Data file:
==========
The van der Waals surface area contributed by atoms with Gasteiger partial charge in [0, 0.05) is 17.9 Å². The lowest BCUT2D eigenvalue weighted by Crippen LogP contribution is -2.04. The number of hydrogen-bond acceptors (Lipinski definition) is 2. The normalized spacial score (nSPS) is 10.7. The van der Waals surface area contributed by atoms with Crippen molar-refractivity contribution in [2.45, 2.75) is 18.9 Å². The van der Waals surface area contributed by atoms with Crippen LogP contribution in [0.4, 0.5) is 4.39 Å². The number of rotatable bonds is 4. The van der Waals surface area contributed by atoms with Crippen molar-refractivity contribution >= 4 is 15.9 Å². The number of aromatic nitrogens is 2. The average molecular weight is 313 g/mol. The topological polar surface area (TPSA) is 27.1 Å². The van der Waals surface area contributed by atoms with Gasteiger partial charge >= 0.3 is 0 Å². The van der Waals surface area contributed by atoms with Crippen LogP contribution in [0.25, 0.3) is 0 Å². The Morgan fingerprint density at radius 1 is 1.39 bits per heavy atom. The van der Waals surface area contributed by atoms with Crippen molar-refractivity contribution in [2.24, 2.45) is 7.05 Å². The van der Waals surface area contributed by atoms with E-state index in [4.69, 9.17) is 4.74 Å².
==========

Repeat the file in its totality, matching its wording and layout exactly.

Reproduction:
The van der Waals surface area contributed by atoms with Gasteiger partial charge in [0, 0.05) is 17.9 Å². The lowest BCUT2D eigenvalue weighted by Crippen LogP contribution is -2.04. The number of hydrogen-bond acceptors (Lipinski definition) is 2. The normalized spacial score (nSPS) is 10.7. The van der Waals surface area contributed by atoms with Crippen molar-refractivity contribution in [2.45, 2.75) is 18.9 Å². The van der Waals surface area contributed by atoms with Crippen LogP contribution in [0.4, 0.5) is 4.39 Å². The number of rotatable bonds is 4. The van der Waals surface area contributed by atoms with Crippen molar-refractivity contribution >= 4 is 15.9 Å². The number of aromatic nitrogens is 2. The average molecular weight is 313 g/mol. The topological polar surface area (TPSA) is 27.1 Å². The van der Waals surface area contributed by atoms with Gasteiger partial charge >= 0.3 is 0 Å². The van der Waals surface area contributed by atoms with Crippen LogP contribution in [0.25, 0.3) is 0 Å². The Morgan fingerprint density at radius 1 is 1.39 bits per heavy atom. The van der Waals surface area contributed by atoms with Crippen molar-refractivity contribution in [2.24, 2.45) is 7.05 Å². The van der Waals surface area contributed by atoms with E-state index in [4.69, 9.17) is 4.74 Å².